Braised Beef Cheeks
Chef Barry slow cooks a tough cut to demonstrate the benefits of braising.
Braising is a moist heat method in which an item is placed into a flavorful liquid, often containing alcohol and stock, and cooked slowly in an oven or on the stovetop until fork tender. It is best used to prepare tough proteins which contain a great deal of connective tissue or fat, breaking down the collagen over a long period of time and transforming it into gelatin which offers a great deal of flavor and texture.
There is an exchange of flavor between the item and its cooking vehicle (liquid), and often the liquid is strained and used to make an accompanying sauce or broth. Braised items tend to be rich in flavor and body, typically served with accompanying acidic items like wine to counter the heavy taste.
Beef cheek is a muscle that's extremely well worked as cows chew cud from the pasture. That makes this part of the animal very tough so it requires cooking for long periods of time at low temperatures. Beef cheeks are also extremely flavorful and when cooked taste characteristically beefy. They're rich and when cooked to fork tender have a soft and decadent texture.
Here, I'm serving it with a pear and saffron puree to balance richness with acidity and glazed parsnip in honey mustard and thyme for a sweet and earthy flavor, finished with crispy parsnip chips that provide contrasting texture and mouthfeel.
Braised Beef Cheek, Pear and Saffron Puree, Glazed Parsnips, Parsnip Chips
Yields 2 servings
- 2 beef cheeks
- 600 grams ale/bitter
- 600 grams veal stock, reduced by half to 300 grams
- 1 carrot, peel and diced
- 1/2 small onion, diced
- 1 rib celery, diced
- 1/2 head garlic
- 4 stems thyme
- 1 bay leaf
- Salt, as needed
- Pepper, as needed
- Grapeseed oil, as needed
- Unsalted butter
- 1/2 bunch chives, finely sliced
- Season beef cheeks with salt and pepper.
- Heat pan, add grapeseed oil and sear, browning evenly. Remove from pan.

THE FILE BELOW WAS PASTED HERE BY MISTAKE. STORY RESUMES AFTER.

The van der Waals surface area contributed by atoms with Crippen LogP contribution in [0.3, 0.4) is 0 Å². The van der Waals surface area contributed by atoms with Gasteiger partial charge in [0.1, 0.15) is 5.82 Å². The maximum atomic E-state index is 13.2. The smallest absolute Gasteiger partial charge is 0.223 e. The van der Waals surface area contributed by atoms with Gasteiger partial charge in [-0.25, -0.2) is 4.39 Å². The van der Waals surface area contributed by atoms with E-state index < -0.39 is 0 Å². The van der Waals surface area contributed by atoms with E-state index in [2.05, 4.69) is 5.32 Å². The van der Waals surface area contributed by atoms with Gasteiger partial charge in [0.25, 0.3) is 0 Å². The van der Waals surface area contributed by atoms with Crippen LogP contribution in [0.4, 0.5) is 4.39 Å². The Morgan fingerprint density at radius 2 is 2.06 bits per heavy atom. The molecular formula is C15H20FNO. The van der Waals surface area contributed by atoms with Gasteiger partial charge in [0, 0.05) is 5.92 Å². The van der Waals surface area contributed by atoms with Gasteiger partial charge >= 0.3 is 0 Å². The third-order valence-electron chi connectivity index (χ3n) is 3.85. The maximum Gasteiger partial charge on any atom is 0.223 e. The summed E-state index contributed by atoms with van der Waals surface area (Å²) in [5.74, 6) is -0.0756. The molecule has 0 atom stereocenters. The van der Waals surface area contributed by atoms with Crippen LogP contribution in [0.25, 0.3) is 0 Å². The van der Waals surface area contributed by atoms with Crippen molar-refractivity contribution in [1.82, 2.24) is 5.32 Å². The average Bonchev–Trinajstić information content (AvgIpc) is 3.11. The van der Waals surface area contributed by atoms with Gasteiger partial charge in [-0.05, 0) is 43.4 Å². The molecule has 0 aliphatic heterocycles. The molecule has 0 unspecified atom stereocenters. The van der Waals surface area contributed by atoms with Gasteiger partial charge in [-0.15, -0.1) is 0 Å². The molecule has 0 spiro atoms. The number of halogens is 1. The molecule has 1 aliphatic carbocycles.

- Add mirepoix and brown lightly.
- Deglaze pan with ale and scrape fond.
- Add veal stock, aromatics and cover with a cartouche. Braise in the oven for 4 hours at 165 C/325 F.
- When cooked, remove cheek from the pan and strain through a chinois.
- Reduce liquid to a sauce consistency.
- Monte with butter.
- Place cheek on a tray and spoon sauce over the beef to glaze.
- Sprinkle with chives.
Pear and Saffron Puree
- 3 pears, peeled, cored and sliced
- 1 pinch saffron
- Salt, as needed
- Sugar, as needed
- Extra virgin olive oil, as needed
- Place pear, saffron, salt and sugar into a sous vide bag.
- When tender, place into a blender. Blend until smooth, add EVOO, to taste.
- 1 parsnip, peeled and cut in two
- 8 grams honey
- 8 grams whole-grain Dijon mustard
- 2 sprigs thyme, picked
- Kosher salt, to taste
- Unsalted butter, as needed
- Canola oil, as needed
- Heat pan with canola oil.
- Add the parsnip and brown in the pan. Add butter and cook through. Season with kosher salt.
- Drain excess oil, turn off the heat, and add mustard, honey and thyme. Toss together.
- Serve immediately.
- 1 parsnip, peeled and sliced on a mandolin
- Maldon sea salt, as needed
- Vadouvan, as needed
- Heat oil to 165 C/325 F.
- Fry parsnip slices until crisp. Dust with salt and vadouvan if necessary.
Learn more wet and dry heat methods in Culinary Arts.